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Ride in Comfort All Winter

Tips for Winter Weather Riding: Part II

“There’s no such thing as bad weather, only the wrong clothing.” This old Scandinavian proverb is spot-on for winter riding. Sub-freezing temperatures may make you reluctant to get out and ride, but they shouldn’t keep you inside all winter! The fresh air and extra Vitamin D from the sun will do both you and your horse good as long as you are prepared. The Cheshire Horse has everything you’ll need to ride in comfort throughout these frigid months. See Part I of this series here.

2015-02-SocksWarm, Moisture-Wicking Socks

Warm, moisture-wicking socks are a winter necessity, whether you’re riding or not! Tech Socks from Dubarry are made from breathable Coolmax® fabric, with extra dense soft cushion underfoot. They come in long and short versions, as do Dri Tech Socks from Mountain Horse which provide a slightly snugger fit under tall or paddock boots. For really frigid temperatures or days you’ll spend many hours in the cold, consider layering light, moisture-wicking socks under a heavy warm pair. You can even slip some Toasty Soles into your boots! These insulating boot soles reflect radiant heat back to your feet so your toes stay toasty warm all winter.



The type of gloves that work best for you will depend on the type of riding you’re doing. If you do a lot of jumping, dressage schooling, or other intensive riding, you might want to wear heavier gloves only for barn chores and tacking up, and then use a lighter pair for riding. If you ride solely for pleasure, you’ll probably want to keep the heavier gloves on! The Performance Waterproof Glove by Mountain Horse fits the bill for a heavy winter riding glove, and it’s waterproof too. You can always wear your heavier gloves and keep a lighter pair in your pockets for once you warm up, or simply layer two pairs of gloves. The Warwick Fleece Glove by Roeckl is perfect for both.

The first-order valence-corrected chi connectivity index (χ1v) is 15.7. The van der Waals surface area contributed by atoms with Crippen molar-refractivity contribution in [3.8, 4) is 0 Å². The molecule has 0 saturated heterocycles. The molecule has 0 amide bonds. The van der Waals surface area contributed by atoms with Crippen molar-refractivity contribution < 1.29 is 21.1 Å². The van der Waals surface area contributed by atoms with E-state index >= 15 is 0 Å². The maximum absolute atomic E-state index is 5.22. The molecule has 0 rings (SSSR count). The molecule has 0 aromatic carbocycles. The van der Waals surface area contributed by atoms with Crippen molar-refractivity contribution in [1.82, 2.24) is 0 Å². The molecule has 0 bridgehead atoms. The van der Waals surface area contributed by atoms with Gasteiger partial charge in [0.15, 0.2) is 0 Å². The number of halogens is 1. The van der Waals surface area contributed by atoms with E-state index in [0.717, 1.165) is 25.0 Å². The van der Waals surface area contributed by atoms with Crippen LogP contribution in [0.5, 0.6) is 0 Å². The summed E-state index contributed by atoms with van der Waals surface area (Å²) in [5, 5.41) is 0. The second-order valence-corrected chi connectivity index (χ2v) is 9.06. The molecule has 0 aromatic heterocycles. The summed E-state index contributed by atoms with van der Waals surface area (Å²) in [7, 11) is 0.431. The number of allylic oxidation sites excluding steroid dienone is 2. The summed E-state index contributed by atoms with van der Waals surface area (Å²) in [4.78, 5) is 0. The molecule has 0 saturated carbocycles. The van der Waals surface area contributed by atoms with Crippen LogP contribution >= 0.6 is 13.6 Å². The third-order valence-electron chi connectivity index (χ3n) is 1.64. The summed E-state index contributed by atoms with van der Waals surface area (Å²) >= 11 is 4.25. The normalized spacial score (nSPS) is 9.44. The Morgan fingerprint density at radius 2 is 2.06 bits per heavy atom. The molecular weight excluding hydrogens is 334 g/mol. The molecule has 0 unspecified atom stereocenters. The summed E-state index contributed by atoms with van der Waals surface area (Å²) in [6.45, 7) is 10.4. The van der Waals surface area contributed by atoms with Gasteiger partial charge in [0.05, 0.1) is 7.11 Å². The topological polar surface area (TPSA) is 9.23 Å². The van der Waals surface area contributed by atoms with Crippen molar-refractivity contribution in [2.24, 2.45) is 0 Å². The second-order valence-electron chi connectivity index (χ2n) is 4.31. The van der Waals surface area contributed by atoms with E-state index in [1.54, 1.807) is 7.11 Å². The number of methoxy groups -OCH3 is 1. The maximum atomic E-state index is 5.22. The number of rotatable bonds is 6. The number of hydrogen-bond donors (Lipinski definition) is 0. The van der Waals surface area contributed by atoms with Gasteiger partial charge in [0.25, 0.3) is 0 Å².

You may think your helmet is all you need for warmth on your head, but layers above the neck can make a big difference! A balaclava head cover will slide on right underneath your helmet in order to trap heat and keep you warm from head to toe. In addition, riding jackets now often feature hoods that fit over your helmet. Another over-the-helmet option is a Helmet Cozy Cover, which insulates your helmet and wraps your ears, neck, and chin in soft warmth. It will keep out cold but still allows for airflow. Cozy Ear Muffs are also easy to put on and take off, and they provide added warmth.


It can also help to remove jewelry before going out for a ride. Metals have high thermal conductivity, which means that they readily move heat or cold to other objects through contact. Have you ever tried stirring a pot of hot soup on the stove after leaving a metal spoon in the pot too long? You would get burned! That’s due to the metal spoon’s thermal conductivity. The same principal applies to your metal jewelry exposed to the cold air and then coming into contact with your skin. Brr!

2015-02-warm-upWarm Up!

The best way to keep your body warm is to warm it up in the first place! Warming up before heading out for a ride can also help protect your joints in chilly conditions. If you have a heated tack room available, add in a pre-ride warm-up to release tension, improve circulation, promote flexibility, and get warm. Some basic exercises to have in your repertoire:

•     Arm rotations
•     Ankle rotations
•     Head/neck rotations
•     Leg swings
•     Jumping jacks



In addition, simply hand walking your horse for 10 minutes before your ride can help both of you warm up.

Another way to warm up is to bring a thermos or YETI filled with your favorite hot beverage to the barn for after your ride. You’ll be amazed at how much more quickly you heat up!




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